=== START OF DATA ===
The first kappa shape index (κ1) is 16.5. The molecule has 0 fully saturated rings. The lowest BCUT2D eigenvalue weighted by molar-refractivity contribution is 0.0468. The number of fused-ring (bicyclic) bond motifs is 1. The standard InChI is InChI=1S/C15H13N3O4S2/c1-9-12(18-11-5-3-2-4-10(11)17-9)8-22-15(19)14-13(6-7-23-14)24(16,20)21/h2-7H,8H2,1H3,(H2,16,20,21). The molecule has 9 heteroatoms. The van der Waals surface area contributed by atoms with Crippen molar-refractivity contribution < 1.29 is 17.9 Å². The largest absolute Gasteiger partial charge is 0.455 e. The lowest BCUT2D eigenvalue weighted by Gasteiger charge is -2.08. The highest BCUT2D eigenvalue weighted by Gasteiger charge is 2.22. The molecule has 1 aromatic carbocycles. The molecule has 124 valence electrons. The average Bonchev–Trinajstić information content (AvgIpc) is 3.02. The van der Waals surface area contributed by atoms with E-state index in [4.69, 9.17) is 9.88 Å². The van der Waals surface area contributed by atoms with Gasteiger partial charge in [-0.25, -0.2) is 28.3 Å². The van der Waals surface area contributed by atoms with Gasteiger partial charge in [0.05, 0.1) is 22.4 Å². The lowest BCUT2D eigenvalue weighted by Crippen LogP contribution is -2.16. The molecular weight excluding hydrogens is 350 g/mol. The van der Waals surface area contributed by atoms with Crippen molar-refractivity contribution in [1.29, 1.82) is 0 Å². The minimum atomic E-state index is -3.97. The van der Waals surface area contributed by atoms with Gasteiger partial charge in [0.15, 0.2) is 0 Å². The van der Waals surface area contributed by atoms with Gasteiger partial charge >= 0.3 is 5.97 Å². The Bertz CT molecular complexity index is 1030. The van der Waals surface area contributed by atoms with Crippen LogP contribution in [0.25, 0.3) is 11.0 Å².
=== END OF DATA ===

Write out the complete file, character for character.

The first kappa shape index (κ1) is 16.5. The molecule has 0 fully saturated rings. The lowest BCUT2D eigenvalue weighted by molar-refractivity contribution is 0.0468. The number of fused-ring (bicyclic) bond motifs is 1. The standard InChI is InChI=1S/C15H13N3O4S2/c1-9-12(18-11-5-3-2-4-10(11)17-9)8-22-15(19)14-13(6-7-23-14)24(16,20)21/h2-7H,8H2,1H3,(H2,16,20,21). The molecule has 9 heteroatoms. The van der Waals surface area contributed by atoms with Crippen molar-refractivity contribution < 1.29 is 17.9 Å². The largest absolute Gasteiger partial charge is 0.455 e. The lowest BCUT2D eigenvalue weighted by Gasteiger charge is -2.08. The highest BCUT2D eigenvalue weighted by Gasteiger charge is 2.22. The molecule has 1 aromatic carbocycles. The molecule has 124 valence electrons. The average Bonchev–Trinajstić information content (AvgIpc) is 3.02. The van der Waals surface area contributed by atoms with E-state index in [4.69, 9.17) is 9.88 Å². The van der Waals surface area contributed by atoms with Gasteiger partial charge in [-0.25, -0.2) is 28.3 Å². The van der Waals surface area contributed by atoms with Gasteiger partial charge in [0.05, 0.1) is 22.4 Å². The lowest BCUT2D eigenvalue weighted by Crippen LogP contribution is -2.16. The molecular weight excluding hydrogens is 350 g/mol. The van der Waals surface area contributed by atoms with Crippen molar-refractivity contribution in [1.29, 1.82) is 0 Å². The minimum atomic E-state index is -3.97. The van der Waals surface area contributed by atoms with Gasteiger partial charge in [0.15, 0.2) is 0 Å². The van der Waals surface area contributed by atoms with Gasteiger partial charge >= 0.3 is 5.97 Å². The Bertz CT molecular complexity index is 1030. The van der Waals surface area contributed by atoms with Crippen LogP contribution in [0.25, 0.3) is 11.0 Å².